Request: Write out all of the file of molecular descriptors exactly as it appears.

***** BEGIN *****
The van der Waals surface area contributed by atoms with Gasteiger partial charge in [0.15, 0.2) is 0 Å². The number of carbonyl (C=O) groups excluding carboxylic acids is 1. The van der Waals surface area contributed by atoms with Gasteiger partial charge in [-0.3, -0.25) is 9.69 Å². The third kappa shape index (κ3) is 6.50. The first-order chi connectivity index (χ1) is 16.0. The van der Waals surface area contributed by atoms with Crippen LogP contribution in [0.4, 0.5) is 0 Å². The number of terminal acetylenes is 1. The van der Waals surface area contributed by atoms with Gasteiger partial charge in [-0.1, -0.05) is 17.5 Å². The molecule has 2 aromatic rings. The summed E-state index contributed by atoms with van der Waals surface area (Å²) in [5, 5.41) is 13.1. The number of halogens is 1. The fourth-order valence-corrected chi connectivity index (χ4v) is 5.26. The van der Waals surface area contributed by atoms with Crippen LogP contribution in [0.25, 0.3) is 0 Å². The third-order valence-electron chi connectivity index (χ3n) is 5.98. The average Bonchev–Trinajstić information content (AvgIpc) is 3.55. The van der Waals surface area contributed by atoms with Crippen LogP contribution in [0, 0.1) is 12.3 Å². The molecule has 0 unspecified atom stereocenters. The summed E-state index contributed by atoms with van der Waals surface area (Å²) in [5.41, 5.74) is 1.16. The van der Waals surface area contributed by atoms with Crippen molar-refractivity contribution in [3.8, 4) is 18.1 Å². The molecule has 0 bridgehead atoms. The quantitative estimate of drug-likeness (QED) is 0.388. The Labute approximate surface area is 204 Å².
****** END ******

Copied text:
The van der Waals surface area contributed by atoms with Gasteiger partial charge in [0.15, 0.2) is 0 Å². The number of carbonyl (C=O) groups excluding carboxylic acids is 1. The van der Waals surface area contributed by atoms with Gasteiger partial charge in [-0.3, -0.25) is 9.69 Å². The third kappa shape index (κ3) is 6.50. The first-order chi connectivity index (χ1) is 16.0. The van der Waals surface area contributed by atoms with Crippen LogP contribution in [0.4, 0.5) is 0 Å². The number of terminal acetylenes is 1. The van der Waals surface area contributed by atoms with Gasteiger partial charge in [-0.1, -0.05) is 17.5 Å². The molecule has 2 aromatic rings. The summed E-state index contributed by atoms with van der Waals surface area (Å²) in [5, 5.41) is 13.1. The number of halogens is 1. The fourth-order valence-corrected chi connectivity index (χ4v) is 5.26. The van der Waals surface area contributed by atoms with Crippen LogP contribution in [0.25, 0.3) is 0 Å². The third-order valence-electron chi connectivity index (χ3n) is 5.98. The average Bonchev–Trinajstić information content (AvgIpc) is 3.55. The van der Waals surface area contributed by atoms with Crippen LogP contribution in [0, 0.1) is 12.3 Å². The molecule has 0 unspecified atom stereocenters. The summed E-state index contributed by atoms with van der Waals surface area (Å²) in [5.41, 5.74) is 1.16. The van der Waals surface area contributed by atoms with Crippen molar-refractivity contribution in [3.8, 4) is 18.1 Å². The molecule has 0 bridgehead atoms. The quantitative estimate of drug-likeness (QED) is 0.388. The Labute approximate surface area is 204 Å².